Margita E. White

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Margita White emigrated from Sweden with her family in 1948 when she was ten years old. She grew up in Southern California and graduated magna cum laude from the University of Redlands in 1959. She developed a strong interest in politics, volunteering and working in several legislative offices. In 1960, she received her M.A. in political science from Rutgers where she was a Woodrow Wilson National Fellow at the Eagleton Institute of Politics. She worked in both the 1960 Nixon and 1964 Goldwater presidential campaigns while pursuing a career in public policy. After working on the 1968 Nixon campaign, she joined the White House staff as an assistant to Communications Director Herbert G. Klein. In 1973, she was named Assistant Director for Public Information at the U.S. Information Agency and in 1975 returned to the White House as, first, Assistant Press Secretary and, then, Director of the restored Office of Communications for President Ford. In 1976, she was appointed to a two-year term on the Federal Communications Commission. After the expiration of her term, she served as a director and then vice chair of Radio Free Europe/Radio Liberty, Inc., and on a number of other corporate boards. Between 1988 and her retirement in 2001, she was president of the Association for Maximum Service Television, Inc., an industry group working on technology policy issues and the primary advocates for high definition initiatives in broadcast television. In April 2001, the National Association of Broadcasters honored her with the acclaimed "Spirit of Broadcasting" award. Margita White died on November 20, 2002.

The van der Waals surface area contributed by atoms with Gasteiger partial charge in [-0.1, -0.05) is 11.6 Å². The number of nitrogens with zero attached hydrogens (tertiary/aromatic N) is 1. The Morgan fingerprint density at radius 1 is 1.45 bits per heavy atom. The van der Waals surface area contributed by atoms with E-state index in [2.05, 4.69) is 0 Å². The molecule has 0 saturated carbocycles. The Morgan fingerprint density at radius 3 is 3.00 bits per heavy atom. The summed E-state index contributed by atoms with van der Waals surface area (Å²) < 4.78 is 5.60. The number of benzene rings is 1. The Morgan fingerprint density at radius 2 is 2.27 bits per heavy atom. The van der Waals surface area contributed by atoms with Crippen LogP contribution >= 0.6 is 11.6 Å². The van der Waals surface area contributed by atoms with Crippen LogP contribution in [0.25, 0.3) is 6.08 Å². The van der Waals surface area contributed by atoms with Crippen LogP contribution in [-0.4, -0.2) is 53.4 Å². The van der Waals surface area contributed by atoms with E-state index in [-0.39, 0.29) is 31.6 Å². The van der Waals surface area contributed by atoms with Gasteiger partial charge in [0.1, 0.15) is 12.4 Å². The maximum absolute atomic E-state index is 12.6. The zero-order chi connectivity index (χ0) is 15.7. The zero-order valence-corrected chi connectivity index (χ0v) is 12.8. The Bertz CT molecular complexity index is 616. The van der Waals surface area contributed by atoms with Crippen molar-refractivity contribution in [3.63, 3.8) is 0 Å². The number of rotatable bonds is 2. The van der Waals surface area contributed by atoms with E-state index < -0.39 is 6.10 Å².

About the Transcript

Margita White traces her career in communications in the federal government, acknowledging male mentors who brought her into positions of increasing responsibility. At the same time, she recognized that she was discriminated against in salary and often encountered antagonistic men in the White House who could make life there difficult. She recalls her work with Barbara Franklin, especially the disastrous first press conference that White arranged for her. At USIA, she was able to become a founding member of Executive Women in Government (EWG), which enhanced her opportunities. She recounts in some detail the difficulty she encountered with her nomination to the FCC. Besides party differences, she experienced charges of conflict of interest because her husband, a tax attorney, was with a firm that was beginning to develop a small practice in communications law. This was one of the first husband-wife appointment controversies. She evaluates the role of President Nixon in the advancement of women in government. In her personal life, she looks back to her grandmother in Sweden as an inspiration: she had been a teacher, a member of parliament, and the author of a number of books. She feels the 1969-1974 period was a watershed for women in government, and believes EWG deserves enormous credit for the work it did.